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Jim Kershner: Alarmingly, I’ve sealed my titular fate

Just about all eyes – including the man behind the curtain (look closely) – were on Kate and William during the big kiss. But not bridesmaid Grace van Cutsem, 3. (Associated Press)
Just about all eyes – including the man behind the curtain (look closely) – were on Kate and William during the big kiss. But not bridesmaid Grace van Cutsem, 3. (Associated Press)

I can’t believe I slept through the royal wedding.

I woke up, looked at the clock and it said 7:15 a.m. I blurted out a King George-like profanity as the enormity of the disaster slowly dawned. William and Kate had jumped the broom without me.

Will they ever forgive me? Only time will tell, but let me tell you, these Windsors don’t give up a grudge easily.

I had somehow snoozed my way right through every bit of pageantry, every shot of grand ladies in sombrero-sized hats and every earnest anchor-person discussion of whether to call the happy couple the “Duke and Duchess” or the “Prince and Princess.” (The consensus: “Duke and Duchess” just sounds too old and wrinkled.)

I feel so ashamed.

Kate and William are the ones who had to do all the work. They had to learn all the lines, practice the choreography and follow centuries of ancient protocol. All I had to do was set my alarm, haul myself out of the sack and sit in front of the telly with my hanky. And I couldn’t even do that correctly.

I intended to watch it, I really did. Decades ago, I had stayed up to watch Prince Charles get hitched to Princess Diana. That whole thing turned out exceptionally well. Except for the … you know … and then the … uhh … all the rest.

But the wedding itself was quite an entertaining show and I had managed to wake up for it with no problem whatsoever. I was younger then and had more wedding-stamina. I was able to call on reserves of willpower in order to do my royal duty. I never regretted attending (i.e., watching) that wedding, except, of course, during the entire Camilla thing.

This time, I truly was looking forward to “being there” for the royal couple (by which I mean, “being conscious”). I was keenly anticipating yet another triumphant combination of tradition, pomp and state-of-the-art stagecraft. I also had some professional reasons for wanting to be there. As a theater reviewer, I wanted to cast my seasoned eye on the props, the costumes, and most of all, the supporting performances of Harry and Pippa. Would they steal the show? Or would they embarrass themselves with Charlie Sheen-like outbursts, f-bombs echoing off the hallowed stones of Westminster Abbey?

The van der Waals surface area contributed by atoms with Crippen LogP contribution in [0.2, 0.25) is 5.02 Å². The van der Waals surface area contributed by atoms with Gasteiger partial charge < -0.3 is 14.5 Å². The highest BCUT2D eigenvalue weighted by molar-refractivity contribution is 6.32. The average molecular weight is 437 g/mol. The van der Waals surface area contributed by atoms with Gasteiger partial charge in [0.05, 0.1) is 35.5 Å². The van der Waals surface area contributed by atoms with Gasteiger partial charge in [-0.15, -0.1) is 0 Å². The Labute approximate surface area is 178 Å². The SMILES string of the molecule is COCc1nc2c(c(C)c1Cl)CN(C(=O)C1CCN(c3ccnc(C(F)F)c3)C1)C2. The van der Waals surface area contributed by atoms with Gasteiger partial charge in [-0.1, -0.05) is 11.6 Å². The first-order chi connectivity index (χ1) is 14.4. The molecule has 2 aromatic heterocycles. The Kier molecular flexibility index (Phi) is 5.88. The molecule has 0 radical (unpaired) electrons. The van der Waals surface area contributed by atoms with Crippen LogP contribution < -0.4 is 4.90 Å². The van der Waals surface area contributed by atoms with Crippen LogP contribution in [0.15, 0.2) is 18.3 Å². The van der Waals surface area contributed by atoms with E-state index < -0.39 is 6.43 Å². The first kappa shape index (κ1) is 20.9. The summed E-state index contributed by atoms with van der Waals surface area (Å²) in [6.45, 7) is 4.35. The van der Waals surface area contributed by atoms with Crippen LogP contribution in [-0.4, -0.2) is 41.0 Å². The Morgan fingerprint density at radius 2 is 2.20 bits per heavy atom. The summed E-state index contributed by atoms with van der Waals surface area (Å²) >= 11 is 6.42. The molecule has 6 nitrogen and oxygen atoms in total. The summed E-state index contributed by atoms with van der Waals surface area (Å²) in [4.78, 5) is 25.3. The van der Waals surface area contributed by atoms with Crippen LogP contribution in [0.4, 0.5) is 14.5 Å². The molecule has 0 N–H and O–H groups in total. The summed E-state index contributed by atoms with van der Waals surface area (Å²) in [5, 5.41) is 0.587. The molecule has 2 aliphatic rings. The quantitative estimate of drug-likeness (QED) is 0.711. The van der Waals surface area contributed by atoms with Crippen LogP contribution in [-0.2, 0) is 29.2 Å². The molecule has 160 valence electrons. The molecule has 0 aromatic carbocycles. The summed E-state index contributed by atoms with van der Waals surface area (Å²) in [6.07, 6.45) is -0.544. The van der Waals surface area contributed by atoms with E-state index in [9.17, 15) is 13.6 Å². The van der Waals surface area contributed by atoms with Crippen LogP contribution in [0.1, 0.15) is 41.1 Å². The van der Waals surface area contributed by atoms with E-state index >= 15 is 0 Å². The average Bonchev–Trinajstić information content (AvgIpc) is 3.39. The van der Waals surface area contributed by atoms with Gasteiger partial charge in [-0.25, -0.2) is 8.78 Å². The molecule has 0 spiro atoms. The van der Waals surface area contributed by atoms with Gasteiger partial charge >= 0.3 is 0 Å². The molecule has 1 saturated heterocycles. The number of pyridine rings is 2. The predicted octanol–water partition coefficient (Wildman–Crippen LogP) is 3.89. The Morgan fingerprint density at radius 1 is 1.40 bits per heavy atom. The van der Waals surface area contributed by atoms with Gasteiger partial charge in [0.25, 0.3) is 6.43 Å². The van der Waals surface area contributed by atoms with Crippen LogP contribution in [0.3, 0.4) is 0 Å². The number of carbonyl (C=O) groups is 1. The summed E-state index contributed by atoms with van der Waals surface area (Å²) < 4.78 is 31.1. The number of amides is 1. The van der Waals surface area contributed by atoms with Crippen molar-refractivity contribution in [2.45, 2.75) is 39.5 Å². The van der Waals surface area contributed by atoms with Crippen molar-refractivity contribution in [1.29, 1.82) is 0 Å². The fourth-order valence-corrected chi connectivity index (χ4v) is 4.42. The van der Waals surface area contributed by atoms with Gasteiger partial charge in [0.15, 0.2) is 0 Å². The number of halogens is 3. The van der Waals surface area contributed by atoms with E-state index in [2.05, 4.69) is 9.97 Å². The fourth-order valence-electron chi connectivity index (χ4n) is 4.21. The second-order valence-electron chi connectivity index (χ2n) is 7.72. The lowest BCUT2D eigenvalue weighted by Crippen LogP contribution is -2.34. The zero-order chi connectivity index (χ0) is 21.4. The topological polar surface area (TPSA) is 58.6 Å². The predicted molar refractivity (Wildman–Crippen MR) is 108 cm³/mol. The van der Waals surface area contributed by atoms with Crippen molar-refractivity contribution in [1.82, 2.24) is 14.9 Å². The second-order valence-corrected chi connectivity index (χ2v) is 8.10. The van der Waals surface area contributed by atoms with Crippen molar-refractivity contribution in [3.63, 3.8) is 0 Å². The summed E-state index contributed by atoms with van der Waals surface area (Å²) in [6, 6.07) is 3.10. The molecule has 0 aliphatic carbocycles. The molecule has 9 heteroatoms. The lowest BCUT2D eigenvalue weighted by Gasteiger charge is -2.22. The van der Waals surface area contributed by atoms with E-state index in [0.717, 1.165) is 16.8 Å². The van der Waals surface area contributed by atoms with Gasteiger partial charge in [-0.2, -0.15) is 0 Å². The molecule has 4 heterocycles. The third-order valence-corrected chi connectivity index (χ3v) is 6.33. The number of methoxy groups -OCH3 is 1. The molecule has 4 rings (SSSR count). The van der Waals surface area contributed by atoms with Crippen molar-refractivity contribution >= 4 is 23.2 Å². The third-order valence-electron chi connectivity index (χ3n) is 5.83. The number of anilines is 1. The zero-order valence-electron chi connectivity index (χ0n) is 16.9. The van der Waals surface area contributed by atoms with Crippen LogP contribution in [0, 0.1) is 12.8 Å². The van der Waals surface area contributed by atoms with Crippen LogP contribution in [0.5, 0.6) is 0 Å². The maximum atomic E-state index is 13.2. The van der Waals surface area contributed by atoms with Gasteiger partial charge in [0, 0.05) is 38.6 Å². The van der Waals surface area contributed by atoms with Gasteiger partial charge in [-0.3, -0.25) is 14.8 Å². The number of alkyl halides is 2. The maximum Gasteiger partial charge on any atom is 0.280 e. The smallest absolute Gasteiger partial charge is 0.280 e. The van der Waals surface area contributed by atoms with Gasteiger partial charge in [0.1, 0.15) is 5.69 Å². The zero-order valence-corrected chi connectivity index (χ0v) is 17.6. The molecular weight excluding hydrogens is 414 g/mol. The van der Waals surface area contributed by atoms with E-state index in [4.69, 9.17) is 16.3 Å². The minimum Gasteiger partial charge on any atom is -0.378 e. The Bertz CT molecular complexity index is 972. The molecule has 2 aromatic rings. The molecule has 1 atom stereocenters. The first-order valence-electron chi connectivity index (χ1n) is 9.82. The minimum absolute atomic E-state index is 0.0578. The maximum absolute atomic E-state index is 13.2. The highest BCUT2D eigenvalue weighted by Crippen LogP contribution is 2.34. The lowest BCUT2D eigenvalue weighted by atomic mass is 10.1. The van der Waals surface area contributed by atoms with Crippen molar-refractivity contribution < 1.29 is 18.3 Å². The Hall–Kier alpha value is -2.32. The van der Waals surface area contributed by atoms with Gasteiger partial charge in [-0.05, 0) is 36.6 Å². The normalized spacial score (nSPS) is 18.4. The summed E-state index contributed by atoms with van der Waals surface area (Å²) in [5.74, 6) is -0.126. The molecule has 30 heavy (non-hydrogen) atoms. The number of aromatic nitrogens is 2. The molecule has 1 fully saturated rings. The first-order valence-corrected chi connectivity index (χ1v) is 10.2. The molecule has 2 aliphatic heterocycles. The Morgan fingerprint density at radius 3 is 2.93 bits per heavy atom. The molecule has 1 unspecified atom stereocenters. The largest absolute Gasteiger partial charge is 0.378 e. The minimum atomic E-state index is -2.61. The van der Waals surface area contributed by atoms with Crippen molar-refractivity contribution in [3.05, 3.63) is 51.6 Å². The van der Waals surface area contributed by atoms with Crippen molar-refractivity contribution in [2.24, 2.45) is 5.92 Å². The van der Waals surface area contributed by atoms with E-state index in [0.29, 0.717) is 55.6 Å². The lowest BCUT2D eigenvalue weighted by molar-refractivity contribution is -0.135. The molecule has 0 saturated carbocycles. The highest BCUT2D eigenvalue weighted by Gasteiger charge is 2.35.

Now, there’s no way for me to know. My alarm either failed to go off or I failed to set it at all, subconsciously sabotaging my own future standing with the royal family.

If only there was some magical way for me to relive that wedding, something like a DVR that could record the whole thing. Or, I don’t know, a technology called something like YouTube, which could instantly make the event available in its entirety, through eternity. Or if only – and this is the craziest idea of all – the morning news shows, the cable news channels, the E! Channel or BBC America would see fit to somehow replay the highlights, ad nauseam, for those of us who snoozed through our alarms.

No such luck. I’ve missed the wedding, period, and I’ll have to accept the consequences. The queen is no doubt coldly stripping my name from the rolls of the Anglophilia Club. Young Prince Harry is striking me angrily from the guest list for his own wedding of the century.

To Kate and William, however, I make this promise. I will at least send a gift. You guys registered at Target?

Reach Jim Kershner at or (509) 459-5493.

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Then and Now: Comstock Park

James M. Comstock, born in 1838 in Wisconsin, arrived in Spokane in time to witness the great fire of 1889 and start Spokane Dry Goods with Robert Paterson. It became the Crescent, Spokane’s premier department store for a century. He also worked in real estate and owned other businesses. He served a term as Spokane mayor, starting in 1899. James Comstock died in 1918.